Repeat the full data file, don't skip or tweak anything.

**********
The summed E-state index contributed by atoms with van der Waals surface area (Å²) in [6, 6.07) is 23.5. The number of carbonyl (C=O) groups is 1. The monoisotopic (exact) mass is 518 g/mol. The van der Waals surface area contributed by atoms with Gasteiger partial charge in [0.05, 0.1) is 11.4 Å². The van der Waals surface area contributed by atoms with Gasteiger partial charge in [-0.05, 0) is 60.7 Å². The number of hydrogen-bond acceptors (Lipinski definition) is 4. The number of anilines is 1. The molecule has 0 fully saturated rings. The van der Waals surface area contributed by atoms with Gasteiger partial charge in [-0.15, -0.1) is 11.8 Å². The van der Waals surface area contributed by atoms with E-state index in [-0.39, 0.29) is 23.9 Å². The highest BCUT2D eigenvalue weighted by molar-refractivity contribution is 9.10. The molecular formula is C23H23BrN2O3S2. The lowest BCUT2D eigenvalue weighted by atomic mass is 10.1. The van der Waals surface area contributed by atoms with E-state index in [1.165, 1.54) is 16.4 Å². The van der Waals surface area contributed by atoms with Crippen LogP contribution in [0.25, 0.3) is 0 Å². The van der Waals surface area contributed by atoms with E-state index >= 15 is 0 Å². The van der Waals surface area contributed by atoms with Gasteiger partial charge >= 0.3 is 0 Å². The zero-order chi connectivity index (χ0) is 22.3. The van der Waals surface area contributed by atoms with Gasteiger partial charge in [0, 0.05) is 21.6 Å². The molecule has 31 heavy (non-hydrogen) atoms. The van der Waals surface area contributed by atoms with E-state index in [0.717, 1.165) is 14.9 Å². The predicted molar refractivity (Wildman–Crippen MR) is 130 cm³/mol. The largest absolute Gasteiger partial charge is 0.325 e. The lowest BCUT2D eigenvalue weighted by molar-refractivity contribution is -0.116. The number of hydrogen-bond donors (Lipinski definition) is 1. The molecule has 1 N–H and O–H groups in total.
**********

The summed E-state index contributed by atoms with van der Waals surface area (Å²) in [6, 6.07) is 23.5. The number of carbonyl (C=O) groups is 1. The monoisotopic (exact) mass is 518 g/mol. The van der Waals surface area contributed by atoms with Gasteiger partial charge in [0.05, 0.1) is 11.4 Å². The van der Waals surface area contributed by atoms with Gasteiger partial charge in [-0.05, 0) is 60.7 Å². The number of hydrogen-bond acceptors (Lipinski definition) is 4. The number of anilines is 1. The molecule has 0 fully saturated rings. The van der Waals surface area contributed by atoms with Gasteiger partial charge in [-0.15, -0.1) is 11.8 Å². The van der Waals surface area contributed by atoms with E-state index in [-0.39, 0.29) is 23.9 Å². The highest BCUT2D eigenvalue weighted by molar-refractivity contribution is 9.10. The molecular formula is C23H23BrN2O3S2. The lowest BCUT2D eigenvalue weighted by atomic mass is 10.1. The van der Waals surface area contributed by atoms with E-state index in [1.165, 1.54) is 16.4 Å². The van der Waals surface area contributed by atoms with Crippen LogP contribution in [0.25, 0.3) is 0 Å². The van der Waals surface area contributed by atoms with E-state index >= 15 is 0 Å². The van der Waals surface area contributed by atoms with Gasteiger partial charge >= 0.3 is 0 Å². The zero-order chi connectivity index (χ0) is 22.3. The van der Waals surface area contributed by atoms with Gasteiger partial charge in [0, 0.05) is 21.6 Å². The molecule has 31 heavy (non-hydrogen) atoms. The van der Waals surface area contributed by atoms with E-state index in [0.717, 1.165) is 14.9 Å². The predicted molar refractivity (Wildman–Crippen MR) is 130 cm³/mol. The largest absolute Gasteiger partial charge is 0.325 e. The lowest BCUT2D eigenvalue weighted by molar-refractivity contribution is -0.116. The number of hydrogen-bond donors (Lipinski definition) is 1. The molecule has 1 N–H and O–H groups in total.